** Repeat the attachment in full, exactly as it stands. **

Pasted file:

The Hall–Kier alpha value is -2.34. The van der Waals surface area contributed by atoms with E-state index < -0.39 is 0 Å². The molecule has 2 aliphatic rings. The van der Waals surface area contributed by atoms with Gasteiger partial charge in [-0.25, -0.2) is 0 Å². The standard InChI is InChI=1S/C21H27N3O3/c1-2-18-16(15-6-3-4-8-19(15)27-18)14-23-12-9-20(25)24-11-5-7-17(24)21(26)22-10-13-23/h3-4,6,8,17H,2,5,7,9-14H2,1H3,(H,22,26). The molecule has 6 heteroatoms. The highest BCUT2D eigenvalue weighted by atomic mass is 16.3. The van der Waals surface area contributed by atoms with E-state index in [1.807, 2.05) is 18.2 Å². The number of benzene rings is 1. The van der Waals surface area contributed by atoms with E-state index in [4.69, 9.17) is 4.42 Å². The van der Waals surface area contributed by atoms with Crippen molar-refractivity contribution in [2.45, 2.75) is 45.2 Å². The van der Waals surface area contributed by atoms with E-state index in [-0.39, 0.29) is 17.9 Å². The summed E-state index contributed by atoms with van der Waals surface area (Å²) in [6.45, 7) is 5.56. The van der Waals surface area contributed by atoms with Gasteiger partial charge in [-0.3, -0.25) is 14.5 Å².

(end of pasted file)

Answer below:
The Hall–Kier alpha value is -2.34. The van der Waals surface area contributed by atoms with E-state index < -0.39 is 0 Å². The molecule has 2 aliphatic rings. The van der Waals surface area contributed by atoms with Gasteiger partial charge in [-0.25, -0.2) is 0 Å². The standard InChI is InChI=1S/C21H27N3O3/c1-2-18-16(15-6-3-4-8-19(15)27-18)14-23-12-9-20(25)24-11-5-7-17(24)21(26)22-10-13-23/h3-4,6,8,17H,2,5,7,9-14H2,1H3,(H,22,26). The molecule has 6 heteroatoms. The highest BCUT2D eigenvalue weighted by atomic mass is 16.3. The van der Waals surface area contributed by atoms with E-state index in [1.807, 2.05) is 18.2 Å². The number of benzene rings is 1. The van der Waals surface area contributed by atoms with E-state index in [4.69, 9.17) is 4.42 Å². The van der Waals surface area contributed by atoms with Crippen molar-refractivity contribution in [2.45, 2.75) is 45.2 Å². The van der Waals surface area contributed by atoms with E-state index in [-0.39, 0.29) is 17.9 Å². The summed E-state index contributed by atoms with van der Waals surface area (Å²) in [6.45, 7) is 5.56. The van der Waals surface area contributed by atoms with Gasteiger partial charge in [-0.3, -0.25) is 14.5 Å².